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June 22, 2016
Incorporating data ethics into Security practices
By: Lisa O'Connor

Digital risk has expanded beyond cybersecurity and privacy into new territory: digital ethics. While protecting the security and privacy of data at rest and in motion continues to be an essential responsibility for Security professionals, the stakes are higher in the digital era.

Now organizations must also consider the ethics around what they do with that data at every step of the data supply chain. In other words, how they act on the data they collect and analyze. It’s more than traditional data stewardship, it’s about stewardship of the experience through the ethical use of learnings, insights and inferences throughout the customer journey. The companies and government agencies that achieve the proper balance—effectively managing security risks and building digital trust by making ethics a core part of data-driven decisions—will be better positioned for success in the digital economy.

These are some of the findings from a new Accenture report, “Building digital trust: The role of data ethics in the digital age.” The result of a two-year collaboration, this report includes an initial set of data ethics recommendations, substantiated by expert insights from Accenture and more than a dozen other organizations around the globe. It will be followed by more in-depth reports on multiple data ethics research tracks.

Bottom line, the research reinforces core tenets of Security: be vigilant and proactive. With this in mind, organizations have a prime opportunity to reduce their exposure to digital risk by integrating a wide array of ethical data practices throughout their business processes. Each more personalized learning requires more robust ethical controls. In order to mitigate the risks, Security professionals and data practitioners must understand and follow a new data ethics framework and set of best practices, which Accenture has helped formulate.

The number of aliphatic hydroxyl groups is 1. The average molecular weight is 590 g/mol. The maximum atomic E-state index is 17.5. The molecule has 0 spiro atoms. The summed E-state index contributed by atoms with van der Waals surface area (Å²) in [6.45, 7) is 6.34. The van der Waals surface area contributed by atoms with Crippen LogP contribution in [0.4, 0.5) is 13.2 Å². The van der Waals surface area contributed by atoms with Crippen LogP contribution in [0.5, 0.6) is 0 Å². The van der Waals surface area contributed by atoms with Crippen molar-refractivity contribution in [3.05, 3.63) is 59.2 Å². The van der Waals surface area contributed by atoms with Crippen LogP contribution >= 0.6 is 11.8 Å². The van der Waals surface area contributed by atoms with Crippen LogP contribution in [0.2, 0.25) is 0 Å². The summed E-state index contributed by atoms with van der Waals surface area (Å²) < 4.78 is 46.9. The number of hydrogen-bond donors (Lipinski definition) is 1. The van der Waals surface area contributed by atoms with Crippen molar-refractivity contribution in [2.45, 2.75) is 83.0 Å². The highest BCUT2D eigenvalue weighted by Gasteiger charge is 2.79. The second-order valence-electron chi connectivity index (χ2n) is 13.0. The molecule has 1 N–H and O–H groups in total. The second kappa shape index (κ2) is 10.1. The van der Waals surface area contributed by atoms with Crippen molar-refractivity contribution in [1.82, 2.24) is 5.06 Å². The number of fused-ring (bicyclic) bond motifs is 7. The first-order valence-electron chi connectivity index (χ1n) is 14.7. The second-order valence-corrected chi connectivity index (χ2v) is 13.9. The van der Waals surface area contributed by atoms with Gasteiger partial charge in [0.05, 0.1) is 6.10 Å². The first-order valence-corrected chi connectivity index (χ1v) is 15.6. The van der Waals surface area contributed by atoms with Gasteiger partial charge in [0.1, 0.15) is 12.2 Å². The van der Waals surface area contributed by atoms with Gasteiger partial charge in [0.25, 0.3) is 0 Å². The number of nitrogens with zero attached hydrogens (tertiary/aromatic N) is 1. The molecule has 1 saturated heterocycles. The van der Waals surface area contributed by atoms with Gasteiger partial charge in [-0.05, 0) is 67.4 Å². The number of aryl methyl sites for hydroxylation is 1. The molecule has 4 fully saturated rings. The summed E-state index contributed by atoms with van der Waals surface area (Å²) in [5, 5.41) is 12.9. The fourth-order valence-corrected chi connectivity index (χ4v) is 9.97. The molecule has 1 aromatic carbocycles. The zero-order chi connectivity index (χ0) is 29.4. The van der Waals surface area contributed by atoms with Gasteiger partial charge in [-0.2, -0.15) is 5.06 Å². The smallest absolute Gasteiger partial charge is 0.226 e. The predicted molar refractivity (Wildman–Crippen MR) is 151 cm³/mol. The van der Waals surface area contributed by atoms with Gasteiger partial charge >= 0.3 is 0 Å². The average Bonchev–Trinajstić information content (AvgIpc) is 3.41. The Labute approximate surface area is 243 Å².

The timing could not be more critical. According to our Twitter poll, only 40 percent of respondents currently have formal data ethics guidelines in place.

Sizing up the risk
How does data ethics even fit under the purview of Security? It’s a valid question. As a Security executive, you have diligently protected the inner workings and perimeter of the enterprise—infrastructure, networks, applications and, of course, the data flowing through all of these channels—from external and internal actors. Digital advancements have expanded the role of the Security function from protecting devices outside of the enterprise all the way to the minutiae of Internet of Things sensors.

But now your Security team is being called upon to support the organization in an entirely new way: to uphold and even strengthen the digital trust established with customers, suppliers, regulators and business partners. You are being asked to prepare for the ethical implications of what your company can do with the data they collect, combine and share in the digital age.

In fact, we are seeing organizations use data strategically in innovative and exciting ways—to pursue new growth, develop new products and services, connect more meaningfully with customers, and establish digital platforms with cross-industry business partners.